The U.S. faces a growing urban-rural broadband gap, even though both rural and urban America stand to gain from greater broadband availability in rural America, says a new report from the Hudson Institute.

“We do have a broadband gap,” said Hanss Kuttner, the Hudson Institute visiting fellow who wrote the report, in a presentation of the report findings in Washington D.C. today hosted by the Hudson Institute and the Foundation for Rural Service. The broadband gap, Kuttner said, threatens the U.S. economy.

According to the report, titled “Broadband for Rural America: Economic Impacts and Economic Opportunities,” nearly 100% of Americans in rural areas have broadband download speeds of 10 Mb/s available to them but in rural areas that number is just over 70%.

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Kuttner attributed the higher availability of broadband in urban areas to higher population densities, which yield lower broadband deployment costs per subscriber. Nationwide the U.S. has a population density of less than 50 people per square mile – a considerably lower number than for some other developed nations, Kuttner said. But the nationwide average only tells part of the story, he said – noting that New Jersey and Rhode Island have an average of 1200 people per square mile, while South Dakota’s population density is 11 people per square mile and in Wyoming the per-mile population density is only five.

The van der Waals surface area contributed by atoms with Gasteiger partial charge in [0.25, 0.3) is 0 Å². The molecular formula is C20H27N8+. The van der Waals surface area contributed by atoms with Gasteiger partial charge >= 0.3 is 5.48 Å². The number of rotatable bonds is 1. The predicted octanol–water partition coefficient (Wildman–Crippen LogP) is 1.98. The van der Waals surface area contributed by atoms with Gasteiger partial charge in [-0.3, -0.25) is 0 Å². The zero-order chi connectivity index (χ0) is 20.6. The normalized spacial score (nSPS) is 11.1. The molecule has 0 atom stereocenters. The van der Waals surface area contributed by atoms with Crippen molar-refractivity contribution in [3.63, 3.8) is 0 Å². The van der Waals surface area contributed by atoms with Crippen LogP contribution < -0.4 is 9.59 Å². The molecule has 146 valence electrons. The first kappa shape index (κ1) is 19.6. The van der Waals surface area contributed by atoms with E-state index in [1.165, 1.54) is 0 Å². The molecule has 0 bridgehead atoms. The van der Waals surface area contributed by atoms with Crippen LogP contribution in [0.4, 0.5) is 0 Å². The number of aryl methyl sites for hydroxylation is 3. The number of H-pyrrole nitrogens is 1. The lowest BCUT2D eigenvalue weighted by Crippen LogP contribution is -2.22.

Rural areas that lack broadband miss out on potential economic benefits, Kuttner said. For example, his report notes that lower levels of formal education among those who live in rural areas help explain lower average incomes for rural residents in comparison with urban dwellers. While people in the U.S. who have completed college earn an average of $49,648 per year, people with only a high school education earn an average of $28,659 – and the gap between the percent of urban dwellers that have completed college compared to the percentage in rural areas has grown, the report says. That gap was 9.5% in 1990 but has grown to 12.6 % today, the report states.

Rural areas also lag behind urban areas when it comes to health care, the report states. For example, the report notes that rural people over 65 averaged 5.5 doctor visits per year, while those in urban areas averaged 10.9 visits.

Kuttner suggests, however, that this gap could be narrowed through increased use of telemedicine. The report cites an Oklahoma study that found that telemedicine eliminated trips for radiology patients of 30 to 54 miles and saved psychiatry patients between 60 and 116 miles.

Kuttner cautions, however, that 13 out of 44 Oklahoma hospitals responding to a survey had Internet connections of 4 Mbps or less. At today’s event, Kuttner said that reality “calls into question the future of these hospitals.”

Broad benefits
In his report and in today’s presentation, Kuttner argued that better rural broadband availability also would help people who live outside rural areas. For example, he noted that businesses could benefit from what he calls the “middle shore” for information technology work. Properly trained, he said rural residents can offer a middle-ground alternative to high-cost urban workers or low-cost offshore workers – but that option only exists where rural residents have broadband access, enabling them to do certain IT jobs remotely.

In addition rural residents with broadband open up new markets for e-commerce, said Kuttner.

“It’s a lot like signing a free trade agreement,” he said.

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